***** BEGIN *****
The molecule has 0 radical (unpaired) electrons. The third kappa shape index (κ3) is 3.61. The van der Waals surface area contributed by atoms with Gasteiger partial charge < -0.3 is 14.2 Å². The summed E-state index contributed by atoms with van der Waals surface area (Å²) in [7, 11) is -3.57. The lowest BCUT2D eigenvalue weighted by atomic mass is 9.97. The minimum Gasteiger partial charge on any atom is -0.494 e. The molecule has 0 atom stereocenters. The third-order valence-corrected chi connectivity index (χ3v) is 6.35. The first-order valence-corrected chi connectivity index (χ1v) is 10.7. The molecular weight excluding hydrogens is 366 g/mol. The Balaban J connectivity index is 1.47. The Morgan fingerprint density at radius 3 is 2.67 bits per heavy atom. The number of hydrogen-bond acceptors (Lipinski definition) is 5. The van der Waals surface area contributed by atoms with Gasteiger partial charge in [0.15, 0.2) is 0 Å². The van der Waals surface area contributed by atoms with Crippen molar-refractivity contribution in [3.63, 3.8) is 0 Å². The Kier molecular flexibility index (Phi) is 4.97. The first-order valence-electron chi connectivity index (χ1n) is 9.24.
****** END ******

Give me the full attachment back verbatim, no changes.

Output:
The molecule has 0 radical (unpaired) electrons. The third kappa shape index (κ3) is 3.61. The van der Waals surface area contributed by atoms with Gasteiger partial charge < -0.3 is 14.2 Å². The summed E-state index contributed by atoms with van der Waals surface area (Å²) in [7, 11) is -3.57. The lowest BCUT2D eigenvalue weighted by atomic mass is 9.97. The minimum Gasteiger partial charge on any atom is -0.494 e. The molecule has 0 atom stereocenters. The third-order valence-corrected chi connectivity index (χ3v) is 6.35. The first-order valence-corrected chi connectivity index (χ1v) is 10.7. The molecular weight excluding hydrogens is 366 g/mol. The Balaban J connectivity index is 1.47. The Morgan fingerprint density at radius 3 is 2.67 bits per heavy atom. The number of hydrogen-bond acceptors (Lipinski definition) is 5. The van der Waals surface area contributed by atoms with Gasteiger partial charge in [0.15, 0.2) is 0 Å². The van der Waals surface area contributed by atoms with Crippen molar-refractivity contribution in [3.63, 3.8) is 0 Å². The Kier molecular flexibility index (Phi) is 4.97. The first-order valence-electron chi connectivity index (χ1n) is 9.24.